Do you know which products or services are profitable and increase profit? Or, equally important, do you know which ones are costing you money?
Chances are you offer multiple product or service lines, and you probably know how much revenue each brings in (if you don’t, let’s figure that out first). Do you know which ones are the most profitable? Offering products and services that contain a healthy margin is essential to any business. Here is how to get started analyzing your current offerings and how to decide if a future offering will make the (financial) cut.
Step 1. Determine the Purpose: Deciding to offer a new product or service ought to begin with the basic question: what is the purpose of adding this product or service? The answer might be to make money, but stop and think about it for a minute; other valid reasons may be to increase sales of another product or service or to satisfy your customers and clients by making their lives easier, which increases their loyalty to you. You may want to be the “one stop shop” for your customers in your field; recognize that, and define your products and services with that vision in mind.
Step 2. Support your Goals: Once you are clear about your goals, it’s time to learn which product and service are meeting those goals. I once interviewed a large department store that’s policy was to only enter a new product line if the depth of that department could stand as an independent store in a mall. Can your products or services survive on their own, or do they rely on other products or services to survive? Let’s walk through an example:
Business: hair salon
Services Offered: hair styling, massage, and nail care.
Products Offered: hair and body care products.
Step 3. Allocate Costs: Each product or service should be recorded as a separate line item within the bigger category. For example: hair coloring would be a line item within hair styling and shampoo sales would be a line item within hair products, (which is within hair and body products).
Costs associated with each product or service should be recorded individually, within the bigger category: payroll for hair stylists is a cost of offering hair coloring as are the associated products.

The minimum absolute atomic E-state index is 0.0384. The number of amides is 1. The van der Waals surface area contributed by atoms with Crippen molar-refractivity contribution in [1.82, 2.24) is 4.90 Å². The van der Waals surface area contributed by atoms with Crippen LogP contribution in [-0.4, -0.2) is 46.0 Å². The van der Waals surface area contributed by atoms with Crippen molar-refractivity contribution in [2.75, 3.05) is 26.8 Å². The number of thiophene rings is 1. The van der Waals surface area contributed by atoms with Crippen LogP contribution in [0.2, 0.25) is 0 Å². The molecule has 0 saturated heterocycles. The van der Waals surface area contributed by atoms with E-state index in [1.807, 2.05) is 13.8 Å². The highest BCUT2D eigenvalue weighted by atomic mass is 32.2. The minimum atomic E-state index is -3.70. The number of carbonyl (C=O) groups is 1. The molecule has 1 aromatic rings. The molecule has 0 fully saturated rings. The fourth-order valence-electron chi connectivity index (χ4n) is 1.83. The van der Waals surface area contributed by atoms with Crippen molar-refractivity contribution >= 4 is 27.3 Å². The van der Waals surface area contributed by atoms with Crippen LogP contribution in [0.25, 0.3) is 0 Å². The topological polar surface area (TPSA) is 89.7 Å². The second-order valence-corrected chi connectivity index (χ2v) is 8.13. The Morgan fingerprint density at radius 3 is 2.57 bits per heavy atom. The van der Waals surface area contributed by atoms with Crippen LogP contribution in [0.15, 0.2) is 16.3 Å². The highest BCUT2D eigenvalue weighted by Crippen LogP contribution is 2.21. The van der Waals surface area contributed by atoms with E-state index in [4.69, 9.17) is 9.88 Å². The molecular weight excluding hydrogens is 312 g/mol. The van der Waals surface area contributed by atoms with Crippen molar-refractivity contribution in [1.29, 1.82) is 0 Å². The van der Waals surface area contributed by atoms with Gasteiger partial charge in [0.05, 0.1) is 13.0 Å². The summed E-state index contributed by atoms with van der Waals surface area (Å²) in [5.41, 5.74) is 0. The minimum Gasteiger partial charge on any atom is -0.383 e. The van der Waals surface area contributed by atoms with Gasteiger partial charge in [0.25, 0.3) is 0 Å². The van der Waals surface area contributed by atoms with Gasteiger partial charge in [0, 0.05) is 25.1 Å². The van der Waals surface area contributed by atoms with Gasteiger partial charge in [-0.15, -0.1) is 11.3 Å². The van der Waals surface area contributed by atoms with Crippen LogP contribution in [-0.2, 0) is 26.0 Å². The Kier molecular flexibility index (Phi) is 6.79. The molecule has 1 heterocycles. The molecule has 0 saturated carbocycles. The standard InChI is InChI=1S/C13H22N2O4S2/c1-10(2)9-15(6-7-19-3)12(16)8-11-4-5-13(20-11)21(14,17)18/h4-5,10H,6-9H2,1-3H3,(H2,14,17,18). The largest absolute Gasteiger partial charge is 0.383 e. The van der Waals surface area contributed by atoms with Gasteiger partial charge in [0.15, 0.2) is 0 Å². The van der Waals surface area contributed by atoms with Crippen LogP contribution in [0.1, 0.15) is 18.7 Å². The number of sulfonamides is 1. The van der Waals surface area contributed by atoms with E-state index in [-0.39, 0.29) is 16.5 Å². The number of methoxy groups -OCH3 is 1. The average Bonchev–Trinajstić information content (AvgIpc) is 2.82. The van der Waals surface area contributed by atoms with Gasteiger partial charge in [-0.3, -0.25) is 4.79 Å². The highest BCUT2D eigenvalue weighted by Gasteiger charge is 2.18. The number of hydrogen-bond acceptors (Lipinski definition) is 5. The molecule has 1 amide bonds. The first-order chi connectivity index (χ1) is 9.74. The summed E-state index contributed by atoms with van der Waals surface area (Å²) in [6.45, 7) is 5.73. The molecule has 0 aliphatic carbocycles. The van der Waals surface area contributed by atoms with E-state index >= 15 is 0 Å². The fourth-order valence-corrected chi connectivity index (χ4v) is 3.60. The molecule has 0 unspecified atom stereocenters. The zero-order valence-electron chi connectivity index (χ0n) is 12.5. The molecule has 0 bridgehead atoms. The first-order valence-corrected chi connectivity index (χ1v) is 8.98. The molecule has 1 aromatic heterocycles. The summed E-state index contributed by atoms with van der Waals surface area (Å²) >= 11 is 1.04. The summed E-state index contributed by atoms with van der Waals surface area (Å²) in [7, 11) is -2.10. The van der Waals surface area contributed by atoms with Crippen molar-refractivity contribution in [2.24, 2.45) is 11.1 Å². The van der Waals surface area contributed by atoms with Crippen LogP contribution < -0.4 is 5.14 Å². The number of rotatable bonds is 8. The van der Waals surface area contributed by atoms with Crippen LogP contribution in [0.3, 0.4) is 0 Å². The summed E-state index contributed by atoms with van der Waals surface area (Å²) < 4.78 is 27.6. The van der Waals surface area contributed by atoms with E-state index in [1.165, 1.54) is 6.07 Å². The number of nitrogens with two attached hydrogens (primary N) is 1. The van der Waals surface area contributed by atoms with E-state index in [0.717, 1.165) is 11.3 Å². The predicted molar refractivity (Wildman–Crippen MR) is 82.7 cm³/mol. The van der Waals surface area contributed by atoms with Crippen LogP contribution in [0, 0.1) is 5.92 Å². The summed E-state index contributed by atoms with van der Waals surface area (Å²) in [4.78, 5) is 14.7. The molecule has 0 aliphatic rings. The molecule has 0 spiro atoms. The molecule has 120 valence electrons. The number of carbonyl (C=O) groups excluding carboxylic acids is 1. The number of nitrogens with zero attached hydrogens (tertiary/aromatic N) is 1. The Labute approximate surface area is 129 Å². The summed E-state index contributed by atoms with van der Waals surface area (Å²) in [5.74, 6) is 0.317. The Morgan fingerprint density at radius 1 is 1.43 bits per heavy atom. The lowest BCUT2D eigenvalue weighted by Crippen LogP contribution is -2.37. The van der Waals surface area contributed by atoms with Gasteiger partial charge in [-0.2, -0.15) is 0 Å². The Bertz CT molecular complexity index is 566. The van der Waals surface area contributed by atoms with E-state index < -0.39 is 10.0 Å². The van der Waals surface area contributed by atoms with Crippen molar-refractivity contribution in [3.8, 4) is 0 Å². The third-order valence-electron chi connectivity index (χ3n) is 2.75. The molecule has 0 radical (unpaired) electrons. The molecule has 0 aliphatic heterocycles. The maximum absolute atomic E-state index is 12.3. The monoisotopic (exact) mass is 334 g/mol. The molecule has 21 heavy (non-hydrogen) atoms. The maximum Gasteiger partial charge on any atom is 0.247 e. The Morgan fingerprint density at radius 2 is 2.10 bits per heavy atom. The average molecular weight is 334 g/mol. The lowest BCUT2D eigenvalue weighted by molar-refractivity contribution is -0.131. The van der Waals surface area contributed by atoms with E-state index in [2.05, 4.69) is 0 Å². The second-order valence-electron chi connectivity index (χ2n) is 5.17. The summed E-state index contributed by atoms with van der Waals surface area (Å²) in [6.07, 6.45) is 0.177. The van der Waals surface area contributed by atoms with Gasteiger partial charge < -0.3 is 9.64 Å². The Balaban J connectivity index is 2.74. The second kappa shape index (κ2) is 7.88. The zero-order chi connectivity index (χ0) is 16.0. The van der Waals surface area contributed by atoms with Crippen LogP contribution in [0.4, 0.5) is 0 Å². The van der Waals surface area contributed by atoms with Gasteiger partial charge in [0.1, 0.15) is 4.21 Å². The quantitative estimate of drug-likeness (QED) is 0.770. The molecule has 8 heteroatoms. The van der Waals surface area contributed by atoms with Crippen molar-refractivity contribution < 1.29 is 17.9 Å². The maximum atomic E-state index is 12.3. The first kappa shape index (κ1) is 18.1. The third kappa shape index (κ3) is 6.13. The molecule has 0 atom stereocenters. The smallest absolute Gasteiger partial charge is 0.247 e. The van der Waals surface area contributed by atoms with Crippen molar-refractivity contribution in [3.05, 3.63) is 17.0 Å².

Step 4. Determine Profit: To determine the true profit from each product or service line, allocate incremental overhead to each. True cost accounting would tell you to allocate a portion of all overhead costs; I think you get a clearer picture by only considering incremental costs.
Step 5. Review and Act: Review your stated goal for each; which products or services are not meeting your goal, which ones increase profit? Chances are you have products or services that are not meeting your stated objectives. Take a closer look to see where you can make adjustments. If you can’t, and your goal stands, it may be time to cut the product or service line loose. If you do, you just may be surprised by how much time and energy you save without losing any profit.
If you are a solo-prenuer, you have the small luxury of not having to worry about health care responsibilities for your employees. However, did you know that the Affordable Care Act will still have an impact on you as you responsible for getting insurance? Let’s take a look at what your options are as a solo-prenuer starting 2014:
- Obtain coverage through an employer if available
- Do you have a part time job that offers coverage? Can you get on your spouse’s insurance?
- Buy an individual plan through either the market exchange or the private market
- Go uninsured
- You will pay a penalty unless you quality for an exemption
If you decide to purchase an individual plan, you can either contact a broker or use the online market place. The Health Benefit Marketplace (also known as the Exchange) is where individuals will be able to purchase health insurance. This online platform is similar to SHOP, the marketplace that small business will use to purchases their insurance.
If you want to learn more about the online market place, upcoming changes, and your health care options, visit some of the sites below. I encourage you to get more information straight from the source such as the IRS, and state department of insurance, rather than a third party. With that said, here are some links to more information:
Still not sure where to go for more information? Use this to get started: